Another Graduation Day alumni (this time, Christopher George) in another zombie movie. But 1980's City of the Living Dead, directed by Italian horror master Lucio Fulci, is completely different in tone from The Return of the Living Dead—more of a grim mystery with serious doomsday vibes. A journalist (George) accompanies a psychic (Fulci favorite Catriona MacColl) to the cursed town of Dunwich, guided by her vision of an evil priest whose suicide has opened up the gates of hell. In the grand tradition of Italian horror, the plot doesn’t always make sense, but the gore (including several repulsive corpses, a literal rainstorm of maggots, and the best “oh-no-I’m-vomiting-up-my-own-intestines!” sequence in movie history) is consistently majestic.
With Amy Holden Jones directing from a script by Rita Mae Brown, this 1982 slasher, which was originally intended as a parody but wasn’t ultimately executed that way, has a more feminist bent than most of its contemporaries—though it still supplies the titillation (exhibit A: the gratuitous nudity begins within the first three minutes) that a title like The Slumber Party Massacre suggests. As you might suspect, the movie is about a group of high school girls who plan a sleepover that unfortunately coincides with an escaped lunatic’s return to their Southern California neighborhood. Since the dude’s weapon of choice is a power drill (subtle!), things get sticky pretty fast, though he eventually, gruesomely regrets his decision to crash this particular party.
Another tale of an ill-timed teen party—this one a violent delight involving killer robots! Jim Wynorski’s 1986 splatter classic has great fun turning an otherwise unremarkable shopping center into the hunting grounds of a trio of rogue security robots. Their prey: a group of young mall employees who’ve picked that very night for some after-hours carousing in the furniture store. Some funny in-jokes (the mall’s sporting-goods store, where the kids stock up on anti-robot combat gear, is called “Peckinpah’s”), offbeat cameos (Mary Woronov, Dick Miller), and some nifty special effects (including a very notable exploding head) elevate what’s more or less one big chase scene into a slab of nostalgia that’s worth watching over and over.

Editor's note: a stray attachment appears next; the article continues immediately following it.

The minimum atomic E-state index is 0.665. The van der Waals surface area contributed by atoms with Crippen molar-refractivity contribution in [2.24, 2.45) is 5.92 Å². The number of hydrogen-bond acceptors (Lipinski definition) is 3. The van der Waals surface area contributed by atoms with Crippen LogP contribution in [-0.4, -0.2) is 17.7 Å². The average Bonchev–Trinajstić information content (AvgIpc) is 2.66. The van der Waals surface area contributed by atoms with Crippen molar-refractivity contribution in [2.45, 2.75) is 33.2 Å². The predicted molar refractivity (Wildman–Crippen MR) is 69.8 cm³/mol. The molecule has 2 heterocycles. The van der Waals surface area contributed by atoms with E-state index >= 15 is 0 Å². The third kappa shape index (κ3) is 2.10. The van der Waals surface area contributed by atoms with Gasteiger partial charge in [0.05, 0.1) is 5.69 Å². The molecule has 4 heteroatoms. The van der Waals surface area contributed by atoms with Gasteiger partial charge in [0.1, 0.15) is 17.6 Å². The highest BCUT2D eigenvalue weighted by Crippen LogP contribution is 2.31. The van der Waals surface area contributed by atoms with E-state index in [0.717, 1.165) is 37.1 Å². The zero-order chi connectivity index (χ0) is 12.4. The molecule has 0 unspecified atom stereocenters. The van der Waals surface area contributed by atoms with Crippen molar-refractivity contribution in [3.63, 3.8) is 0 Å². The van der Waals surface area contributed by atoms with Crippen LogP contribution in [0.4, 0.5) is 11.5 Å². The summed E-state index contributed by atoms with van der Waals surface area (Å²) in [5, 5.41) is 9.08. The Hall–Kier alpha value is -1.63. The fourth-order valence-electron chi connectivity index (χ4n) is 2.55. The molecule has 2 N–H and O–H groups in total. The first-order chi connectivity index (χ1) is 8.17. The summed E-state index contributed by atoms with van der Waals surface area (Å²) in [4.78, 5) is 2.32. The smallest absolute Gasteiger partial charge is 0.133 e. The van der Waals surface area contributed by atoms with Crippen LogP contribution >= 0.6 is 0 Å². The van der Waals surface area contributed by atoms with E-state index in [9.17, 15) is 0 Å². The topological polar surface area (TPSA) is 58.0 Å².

After making his debut with Dog Soldiers (which is also available on Prime if you fancy some werewolves), writer-director Neil Marshall made his big breakthrough with this genuinely terrifying tale of an adventure trip gone very, very awry. A group of female friends, certain among whom are dealing with some major levels of trauma and trust issues, put their differences aside for a caving excursion that takes them deep into the bowels of the earth, where physical and psychological horrors await. Sometimes wilderness movies like this exist to remind you that humans are the worst monsters around, but The Descent helpfully includes some real monsters too, just to maximize your nightmares.
Monster Squad’s Fred Dekker has a story credit on this outstandingly bizarre 1987 horror-comedy, which has nothing to do with the first House film other than the fact that it also takes place in a sprawling abode that’s crawling with supernatural activity. Otherwise, it’s a patchwork quilt of enthusiastically weird ideas, structured around a young man’s determined quest to solve a family mystery that eventually envelops a crystal skull, a Wild West zombie called “Gramps,” dimensional doorways, baby dinosaurs, a caveman, Cliff from Cheers, Bill Maher, and so much more—all delivered to you in just under 90 minutes.
It’s kind of like ice cream, or Cool Whip, or marshmallow fluff—except instead of merely supplying empty calories, The Stuff’s titular white goo turns those who consume it into addicts. Then they become rage-filled zombies. Then things get even worse and way messier. Larry Cohen’s satire of food-industry greed and American consumerism might be the only movies about malevolent dessert in existence, but why would we need another one? The Stuff—starring a fully committed cast that includes Michael Moriarty, Paul Sorvino, Danny Aiello, and Garrett Morris—is a cult masterpiece.